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Rubenstein Center Scholarship

Diversity in White House Art: Simmie Knox

On June 14, 2004, the official portraits of President Bill Clinton and First Lady Hillary Clinton were unveiled in the East Room of the White House. These paintings made history as the first official White House portraits created by a Black artist, Simmie Knox.

Simmie Knox working on President Clinton's Official White House Portrait.

Courtesy of Simmie Knox

Knox was born on August 18, 1935, and raised by sharecroppers in rural, segregated Alabama. After an unfortunate baseball accident during his childhood, Knox injured his eye and used drawing and sketching to retrain his optic muscles—skills that would come to shape his career trajectory.1 Realizing his passion for art, he took art lessons from a neighborhood tutor and fostered his own talent for drawing and painting while enrolled in Catholic school.

Like so many Black Americans in the twentieth century, Simmie Knox migrated to the North as a young adult to escape segregation and racial discrimination, as well as pursue better economic opportunities. This mass exodus is often referred to as the Great Migration. Knox received his Bachelor of Fine Arts and Master of Fine Arts from the Tyler School of Art at Temple University in Philadelphia, Pennsylvania, and taught art courses at Delaware State College.

Simmie Knox and President Clinton view Knox's progress on his portrait at the White House.

William J. Clinton Presidential Library

In the years that followed, Simmie Knox explored and exhibited abstract art while living in the Washington, D.C. area. However, he explained that: "With abstract painting I didn't feel the challenge. The face is the most complicated thing there is. The challenge is finding that thing, that makes it different from another face.”2

His true love? Portraiture. In the 1980s, he returned to this traditional style and became well-known for his talent after earning commissions from high-profile African Americans, including actor and comedian Bill Cosby and athletes Hank Aaron and Muhammad Ali. Soon, many prominent American public servants and politicians commissioned his work, including Supreme Court justices Thurgood Marshall, Hugo L. Black, and Ruth Bader Ginsburg, and a number of U.S. senators and representatives.3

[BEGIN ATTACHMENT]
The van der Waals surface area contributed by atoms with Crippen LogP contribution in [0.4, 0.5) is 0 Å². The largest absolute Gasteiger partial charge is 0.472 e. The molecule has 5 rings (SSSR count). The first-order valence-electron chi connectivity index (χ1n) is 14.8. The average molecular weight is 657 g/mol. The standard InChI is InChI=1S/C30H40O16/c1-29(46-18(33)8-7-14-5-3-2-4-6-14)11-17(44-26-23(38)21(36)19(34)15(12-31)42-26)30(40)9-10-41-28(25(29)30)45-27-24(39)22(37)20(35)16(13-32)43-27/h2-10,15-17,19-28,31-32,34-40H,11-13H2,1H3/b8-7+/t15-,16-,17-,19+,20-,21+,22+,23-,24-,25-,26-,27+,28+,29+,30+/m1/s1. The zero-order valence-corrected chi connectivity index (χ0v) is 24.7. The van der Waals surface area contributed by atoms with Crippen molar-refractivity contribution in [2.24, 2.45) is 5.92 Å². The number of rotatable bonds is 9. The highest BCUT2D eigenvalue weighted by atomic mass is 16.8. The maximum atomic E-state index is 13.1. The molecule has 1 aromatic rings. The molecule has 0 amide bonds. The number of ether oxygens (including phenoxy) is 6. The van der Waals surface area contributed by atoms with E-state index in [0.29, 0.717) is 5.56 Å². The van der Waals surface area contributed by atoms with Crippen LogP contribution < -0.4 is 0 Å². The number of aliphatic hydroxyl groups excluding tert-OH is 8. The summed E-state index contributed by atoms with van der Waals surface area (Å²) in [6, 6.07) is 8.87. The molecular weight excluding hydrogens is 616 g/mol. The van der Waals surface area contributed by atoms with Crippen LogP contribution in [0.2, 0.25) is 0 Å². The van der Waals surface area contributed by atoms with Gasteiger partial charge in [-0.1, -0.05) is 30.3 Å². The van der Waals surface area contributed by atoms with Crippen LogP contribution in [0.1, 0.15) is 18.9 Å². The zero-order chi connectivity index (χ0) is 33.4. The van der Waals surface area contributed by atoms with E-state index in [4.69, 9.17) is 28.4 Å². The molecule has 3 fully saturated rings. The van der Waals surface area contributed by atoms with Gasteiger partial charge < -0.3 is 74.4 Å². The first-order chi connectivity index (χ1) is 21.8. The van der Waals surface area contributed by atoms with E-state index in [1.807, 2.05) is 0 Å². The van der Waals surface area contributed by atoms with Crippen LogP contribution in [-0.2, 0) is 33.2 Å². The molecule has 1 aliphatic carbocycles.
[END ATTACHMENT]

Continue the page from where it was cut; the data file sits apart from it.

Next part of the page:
Portrait of First Lady Hillary Clinton by Simmie Knox

White House Collection/White House Historical Association

In 2000, the Clintons commissioned Simmie Knox to paint their official White House portraits at the recommendation of Supreme Court Associate Justice Ruth Bader Ginsburg. The two sat for Knox a few times, but he also worked from photographs to perfect the likenesses of the president and first lady. As a portraitist, Knox’s paintings aim to capture the personality of his sitters in one frame—as a result, he includes symbols, positions, and objects that are important to the subject. Knox’s depiction of Mrs. Clinton, for example, features her White House china state service, as well as a copy of her book, It Takes a Village: and Other Lessons Children Teach Us. Meanwhile, President Clinton’s stance in his portrait is meant to evoke his “straightforward attitude.”4 After completing these portraits, Knox told reporters: “For three years, I’ve been extremely nervous. But today, I put it to rest. I will sleep tonight.”5

As the first Black portraitist commissioned to paint the official portraits of the president and first lady, Knox was aware of this significant achievement, telling reporters that: “Being the first…is rather rewarding. That is what you hope for as an individual—that your presence will make a difference.”6 President Clinton was “profoundly moved” by Knox’s art, and also his life story, which Clinton called “a part of America's promise, that people should rise as far as they can and do whatever their dreams indicate if they're good enough to do it.”7 Today, Simmie Knox’s portraits hang in the White House, where thousands of tourists can appreciate his work each day.

Portrait of President Bill Clinton by Simmie Knox

White House Collection/White House Historical Association